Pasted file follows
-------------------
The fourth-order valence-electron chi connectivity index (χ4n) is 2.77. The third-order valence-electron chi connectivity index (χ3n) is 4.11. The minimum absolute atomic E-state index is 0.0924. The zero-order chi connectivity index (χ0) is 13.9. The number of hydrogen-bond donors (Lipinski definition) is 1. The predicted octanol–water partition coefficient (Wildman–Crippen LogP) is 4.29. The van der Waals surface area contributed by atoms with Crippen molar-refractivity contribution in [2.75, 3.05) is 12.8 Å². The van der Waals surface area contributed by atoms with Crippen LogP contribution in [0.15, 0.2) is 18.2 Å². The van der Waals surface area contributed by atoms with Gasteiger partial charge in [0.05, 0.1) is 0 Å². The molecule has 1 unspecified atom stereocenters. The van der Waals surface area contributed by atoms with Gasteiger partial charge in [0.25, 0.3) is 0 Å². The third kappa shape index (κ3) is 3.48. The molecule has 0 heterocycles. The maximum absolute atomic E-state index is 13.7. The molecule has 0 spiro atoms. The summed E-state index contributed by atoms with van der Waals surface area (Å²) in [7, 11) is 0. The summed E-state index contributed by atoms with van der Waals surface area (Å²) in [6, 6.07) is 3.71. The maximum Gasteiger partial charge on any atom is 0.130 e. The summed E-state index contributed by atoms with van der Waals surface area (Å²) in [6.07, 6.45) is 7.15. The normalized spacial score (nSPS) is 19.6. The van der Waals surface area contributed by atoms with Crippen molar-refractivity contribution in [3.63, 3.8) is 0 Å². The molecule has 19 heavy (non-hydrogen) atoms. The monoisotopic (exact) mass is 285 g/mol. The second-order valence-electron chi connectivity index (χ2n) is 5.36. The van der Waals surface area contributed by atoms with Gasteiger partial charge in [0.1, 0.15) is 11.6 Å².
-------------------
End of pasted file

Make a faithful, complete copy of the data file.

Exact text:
The fourth-order valence-electron chi connectivity index (χ4n) is 2.77. The third-order valence-electron chi connectivity index (χ3n) is 4.11. The minimum absolute atomic E-state index is 0.0924. The zero-order chi connectivity index (χ0) is 13.9. The number of hydrogen-bond donors (Lipinski definition) is 1. The predicted octanol–water partition coefficient (Wildman–Crippen LogP) is 4.29. The van der Waals surface area contributed by atoms with Crippen molar-refractivity contribution in [2.75, 3.05) is 12.8 Å². The van der Waals surface area contributed by atoms with Crippen LogP contribution in [0.15, 0.2) is 18.2 Å². The van der Waals surface area contributed by atoms with Gasteiger partial charge in [0.05, 0.1) is 0 Å². The molecule has 1 unspecified atom stereocenters. The van der Waals surface area contributed by atoms with Gasteiger partial charge in [0.25, 0.3) is 0 Å². The third kappa shape index (κ3) is 3.48. The molecule has 0 heterocycles. The maximum absolute atomic E-state index is 13.7. The molecule has 0 spiro atoms. The summed E-state index contributed by atoms with van der Waals surface area (Å²) in [7, 11) is 0. The summed E-state index contributed by atoms with van der Waals surface area (Å²) in [6, 6.07) is 3.71. The maximum Gasteiger partial charge on any atom is 0.130 e. The summed E-state index contributed by atoms with van der Waals surface area (Å²) in [6.07, 6.45) is 7.15. The normalized spacial score (nSPS) is 19.6. The van der Waals surface area contributed by atoms with Crippen molar-refractivity contribution in [3.63, 3.8) is 0 Å². The molecule has 19 heavy (non-hydrogen) atoms. The monoisotopic (exact) mass is 285 g/mol. The second-order valence-electron chi connectivity index (χ2n) is 5.36. The van der Waals surface area contributed by atoms with Gasteiger partial charge in [0.1, 0.15) is 11.6 Å².